How to Pursue a Career in Child Advocacy

Sally Painter
Child advocate with adoptive family

If you're interested in a career in child advocacy, you may not know how to pursue one. There are numerous occupations available if your passion is to help children suffering from abuse, neglect, and/or abandonment. Discover the rewarding careers available in child advocacy and the job requirements for each job.

What Is Child Advocacy?

Child advocacy is a field that is dedicated to promoting optimal care for children. People who want to learn how to pursue a career in child advocacy have different paths they can take.

Deciding on Area of Interest

The first step is to think about what aspect of this profession interests you the most. Each facet of child advocacy offers ways for a caring individual to help those who are not able to help themselves. You may want to answer a few questions to help you decide.

  • Do you want to deal with educational issues and child development?
  • Are social issues appealing to you?
  • Are you interested in the field of law?
  • Are government agencies interesting to you?

Job Responsibilities

A child advocate may work in a number of different capacities for many types of organizations. Consider the available options and find areas that appeal to your interests. Some functions include:

  • Arranging adoptions
  • Dealing with neglect and abuse
  • Helping single parents
  • Foster care placement
  • Early intervention
  • Counseling for pregnant teenagers
  • Dealing with truancy problems
  • Behavior modification
  • Addressing health issues

Child Advocacy Policies

Child advocacy does not always involve direct contact with families and children. If an advocate sees problems in the infrastructure, he or she may work toward changing policies that interfere with a child's rights, health or wellbeing. Some advocates work behind the scenes on a larger scale, address policies and situations that affect children. This type of work may involve:

  • Researching policies
  • Filing lawsuits
  • Lobbying

How to Pursue a Career in Child Advocacy: Education Options

While there is not a specific educational requirement to enter the child advocacy profession, employers in this field prefer to hire college graduates with an appropriate academic background. If child advocacy is a career goal, consider the following education options.

Health and Human Services

Earning a degree in health and human services is a great path for people interested in child advocacy. People holding this degree have knowledge of:

  • Public safety
  • Managing nonprofits
  • Social work
  • Public policy
  • Health services

Education

Those interested in the field of education can consider earning an undergraduate or graduate degree in education. This degree can help you take a leading role in advocating for students while working with the school district and outside agencies.

Kinesiology

Kinesiology is the study of human movement, and a degree in this innovative field can lead to a career in advocacy. Individuals with a degree in kinesiology can advocate for children in many areas:

  • Promoting health and fitness
  • Managing physical disabilities
  • Safety
  • Ergonomics (modifications and assistive devices)
  • Physical rehabilitation

Psychology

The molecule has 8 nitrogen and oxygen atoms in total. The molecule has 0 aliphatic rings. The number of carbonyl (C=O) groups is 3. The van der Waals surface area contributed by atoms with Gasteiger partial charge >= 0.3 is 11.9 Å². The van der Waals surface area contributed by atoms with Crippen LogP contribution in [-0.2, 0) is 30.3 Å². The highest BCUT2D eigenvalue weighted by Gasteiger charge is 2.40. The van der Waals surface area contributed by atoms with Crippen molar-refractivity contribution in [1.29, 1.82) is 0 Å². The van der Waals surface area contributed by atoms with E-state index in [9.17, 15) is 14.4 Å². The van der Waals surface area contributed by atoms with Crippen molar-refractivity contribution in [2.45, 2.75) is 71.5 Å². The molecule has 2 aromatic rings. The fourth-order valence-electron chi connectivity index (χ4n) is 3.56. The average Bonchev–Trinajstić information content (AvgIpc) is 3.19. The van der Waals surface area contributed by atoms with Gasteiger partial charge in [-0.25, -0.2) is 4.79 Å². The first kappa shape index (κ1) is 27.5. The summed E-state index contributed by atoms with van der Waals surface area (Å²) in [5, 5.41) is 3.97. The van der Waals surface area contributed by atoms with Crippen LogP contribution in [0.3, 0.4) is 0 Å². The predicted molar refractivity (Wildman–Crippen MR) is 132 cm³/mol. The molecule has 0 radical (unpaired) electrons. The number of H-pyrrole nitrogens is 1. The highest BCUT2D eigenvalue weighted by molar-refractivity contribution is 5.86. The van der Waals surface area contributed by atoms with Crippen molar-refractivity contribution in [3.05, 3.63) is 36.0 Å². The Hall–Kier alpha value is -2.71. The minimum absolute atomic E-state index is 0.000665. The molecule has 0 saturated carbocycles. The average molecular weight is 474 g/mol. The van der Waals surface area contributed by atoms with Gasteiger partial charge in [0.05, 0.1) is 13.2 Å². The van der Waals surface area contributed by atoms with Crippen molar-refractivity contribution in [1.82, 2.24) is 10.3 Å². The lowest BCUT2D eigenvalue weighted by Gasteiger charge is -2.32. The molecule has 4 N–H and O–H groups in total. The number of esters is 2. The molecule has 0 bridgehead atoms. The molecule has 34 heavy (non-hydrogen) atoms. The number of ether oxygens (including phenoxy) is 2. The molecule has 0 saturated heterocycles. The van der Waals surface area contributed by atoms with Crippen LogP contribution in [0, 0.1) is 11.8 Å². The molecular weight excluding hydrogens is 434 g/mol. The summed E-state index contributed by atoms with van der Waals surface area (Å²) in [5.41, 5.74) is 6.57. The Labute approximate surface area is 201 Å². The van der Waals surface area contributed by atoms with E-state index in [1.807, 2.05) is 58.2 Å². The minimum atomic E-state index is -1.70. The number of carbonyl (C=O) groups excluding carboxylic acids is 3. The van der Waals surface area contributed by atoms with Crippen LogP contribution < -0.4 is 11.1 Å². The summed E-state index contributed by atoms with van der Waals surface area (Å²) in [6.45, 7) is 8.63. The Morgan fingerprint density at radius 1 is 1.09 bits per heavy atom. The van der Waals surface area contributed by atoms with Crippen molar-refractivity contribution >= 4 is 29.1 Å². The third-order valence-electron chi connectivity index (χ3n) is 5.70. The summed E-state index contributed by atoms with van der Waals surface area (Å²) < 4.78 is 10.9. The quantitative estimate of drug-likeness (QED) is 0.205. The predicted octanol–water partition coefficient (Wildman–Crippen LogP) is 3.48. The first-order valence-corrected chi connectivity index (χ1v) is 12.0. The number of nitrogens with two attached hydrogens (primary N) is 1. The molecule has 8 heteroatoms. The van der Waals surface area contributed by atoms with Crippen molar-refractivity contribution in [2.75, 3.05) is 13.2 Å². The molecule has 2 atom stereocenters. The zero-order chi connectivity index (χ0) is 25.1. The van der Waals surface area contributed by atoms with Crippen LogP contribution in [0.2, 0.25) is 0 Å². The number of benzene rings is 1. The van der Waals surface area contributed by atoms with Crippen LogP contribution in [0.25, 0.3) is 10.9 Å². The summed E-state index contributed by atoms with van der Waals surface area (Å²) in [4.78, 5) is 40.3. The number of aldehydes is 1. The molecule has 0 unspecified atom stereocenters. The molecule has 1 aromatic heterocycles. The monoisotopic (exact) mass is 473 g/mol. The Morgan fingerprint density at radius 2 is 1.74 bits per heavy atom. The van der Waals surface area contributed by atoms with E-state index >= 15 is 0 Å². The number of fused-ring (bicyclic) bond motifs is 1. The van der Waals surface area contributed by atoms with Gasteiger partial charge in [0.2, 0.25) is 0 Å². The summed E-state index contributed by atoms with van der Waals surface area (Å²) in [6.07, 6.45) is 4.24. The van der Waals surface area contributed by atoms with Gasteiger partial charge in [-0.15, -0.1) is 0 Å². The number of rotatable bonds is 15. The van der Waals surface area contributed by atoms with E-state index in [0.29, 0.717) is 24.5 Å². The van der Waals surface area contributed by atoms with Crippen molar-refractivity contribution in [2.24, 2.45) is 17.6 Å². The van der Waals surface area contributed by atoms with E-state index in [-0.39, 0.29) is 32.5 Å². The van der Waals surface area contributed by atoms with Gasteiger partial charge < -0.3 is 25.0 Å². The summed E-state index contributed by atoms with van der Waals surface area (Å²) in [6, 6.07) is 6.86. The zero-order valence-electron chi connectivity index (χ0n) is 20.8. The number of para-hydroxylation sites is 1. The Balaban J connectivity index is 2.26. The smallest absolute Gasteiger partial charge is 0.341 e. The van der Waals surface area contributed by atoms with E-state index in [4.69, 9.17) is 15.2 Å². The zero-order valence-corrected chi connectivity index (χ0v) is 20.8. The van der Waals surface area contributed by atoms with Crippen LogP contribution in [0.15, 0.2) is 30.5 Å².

A degree in psychology can be helpful for individuals who want to find opportunities to work with children who are at risk for developmental, behavioral, and social problems.

Sociology

Earning a degree in sociology can be a great way to prepare for a career in child advocacy. A degree in this field can lead to a career with a child advocacy center or another agency that provides outreach services to youngsters in need of support and assistance.

Law School

An undergraduate degree in any of the above fields combined with a law degree can be an excellent background for entering the legal aspect of the child advocacy profession.

List of Jobs in Child Advocacy

You can find several types of employment, such as working for your state, or various advocacy associations and organizations. There are different types of positions that work toward protecting these children and being their voice. You may decide to work for your state department often referred to as social services. Some agencies operate under a different name, such as Florida's Department of Children and Families or you may choose to work for the US Department of Health and Human Services (HHS).

Child Advocate

A CASA (Court Assigned Special Advocate) is responsible for children placed in the child welfare system. You will be the child's voice by representing his/her best interests. You'll ensure the child's needs are met, both medical and social as well as any special needs. You'll facilitate court ordered family visitations, attend court hearings to inform judge of progress and make recommendations, and assess potential foster or adoptive parents for the child. You will be required to have a bachelor's degree in a behavioral science, such as psychology, social work or sociology. Some states require you hold a master's degree in social work. The meridian annual salary is $44,000.

Child Advocate Coordinator

A child advocate coordinator is responsible for training, evaluating, supervising, coaching volunteers, and ensuring the state laws are followed for child advocacy. A bachelor's degree in social sciences, criminal justice, behavioral science, counseling, or related field is required. Median annual salary is $35,000.

Communications Coordinator for Child Advocate Agency/Organization